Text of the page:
On the 150th Anniversary of Gandhi's Birth

Today marks the 150th anniversary of the birth of Mohandas Gandhi.

Born in Gujarat in 1869, Mohandas Gandhi would study law in London and later practice in South Africa where he lived for twenty-one years. It was there that he became politically active while developing—and practicing—nonviolent resistance. A philosophy that would guide him in his quest to end British rule of India and throughout his life.

In 1930, Gandhi led the Salt March, walking 241 miles in twenty-four days to protest British taxes. Between November 1946 and March 1947, he walked barefoot, from one village to another (forty-nine in all) in an effort to bring Muslims and Hindus together. He also made history with hunger strikes—sometimes fasting to the point of delirium.

He was complicated—more than most. He took pride in keeping his feelings under control—to the detriment of others. He once said, “I did not prove an ideal father." He mistreated women, a fact given short shrift before the #metoo era.

Yet his convictions ran deep and they changed the world: “It is not non-violence if we love merely those that love us. It is non-violence only when we love those that hate us.”

After his death Nehru, then prime minister, addressed his country by radio, saying, “Our beloved leader, Bapu as we called him, the father of the nation, is no more… The light has gone out, I said, and yet I was wrong. For the light that shone in this country was no ordinary light. The light that has illumined this country for these many years will illumine this country for many more years, and a thousand years later that light will still be seen in this country, and the world will see it and it will give solace to innumerable hearts.”

October 2 is also the first year anniversary of the gruesome murder of Jamal Khashoggi, The Washington Post columnist, who disappeared mysteriously after entering the Saudi consulate in Istanbul. His death is an unwelcome reminder of the risks journalists face, both mindfully and unwittingly, to get the facts, to pursue truth, to protect freedom.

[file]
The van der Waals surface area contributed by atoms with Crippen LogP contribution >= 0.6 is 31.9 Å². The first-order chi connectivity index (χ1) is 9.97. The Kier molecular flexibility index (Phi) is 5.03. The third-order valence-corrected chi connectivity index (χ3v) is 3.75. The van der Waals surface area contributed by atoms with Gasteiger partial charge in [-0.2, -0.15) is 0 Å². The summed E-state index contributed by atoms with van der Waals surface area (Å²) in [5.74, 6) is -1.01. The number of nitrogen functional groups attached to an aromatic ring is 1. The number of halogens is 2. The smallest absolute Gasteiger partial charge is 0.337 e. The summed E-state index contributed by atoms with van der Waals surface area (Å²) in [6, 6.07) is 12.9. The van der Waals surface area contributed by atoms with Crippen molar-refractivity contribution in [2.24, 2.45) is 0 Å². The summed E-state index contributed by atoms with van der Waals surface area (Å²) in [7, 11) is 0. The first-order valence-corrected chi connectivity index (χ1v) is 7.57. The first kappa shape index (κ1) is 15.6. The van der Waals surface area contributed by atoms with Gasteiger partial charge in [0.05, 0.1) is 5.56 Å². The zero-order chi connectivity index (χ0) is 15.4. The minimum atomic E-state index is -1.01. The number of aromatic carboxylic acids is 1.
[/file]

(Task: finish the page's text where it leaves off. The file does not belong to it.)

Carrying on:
And it is a reminder of why the world desperately needs more Gandhis. Martin Luther King and Nelson Mandela carried the torch—changing the world in big ways. In ways many would never have thought possible. Not everyone dreams big dreams. Not everyone believes deep down that change can be achieved non-violently.

But there are a few.

There is Dr. William Barber, the leader of the Poor People’s Party, who raises his magnificent voice to call for “mass voter registration and mobilization, and nonviolent civil disobedience in order to build a political system that upholds justice for all.”

There is Thich Nhat Hanh, who was honored this past July as the first recipient of the Gandhi Mandela Peace Prize. A Buddhist monk, born in Vietnam, he is a poet and a practitioner of mindfulness, admired by followers around the world.

There is Jane Goodall, lover and protector of animals, a leader of the conservation movement, and the founder of the Roots and Shoots, an organization now active in more than 140 countries, that encourages youth to work on environmental issues. “Think about the consequences of the little choices, like what you buy, eat, wear… Gandhi said this planet can provide for human need, but not human greed. That's a very important message."

There is Bryan Stevenson, founder of the Equal Justice Initiative in Montgomery, Alabama, and author of “Just Mercy.” His book and the new film cry out for better treatment of African American men, restorative justice, and the abolition of the death penalty.

There is Malala Yousafzai, a young woman from Pakistan who showed great courage in standing up for non-violence and the right to education while opposing the Taliban. Speaking at the UN, she said, “I want education for the sons and daughters of all the Taliban and all the terrorists and extremists. I do not even hate the Talib who shot me. Even if there is a gun in my hands and he stands in front of me, I would not shoot him… Let us pick up our books and our pens. They are our most powerful weapons. One teacher, one book, one pen, can change the world."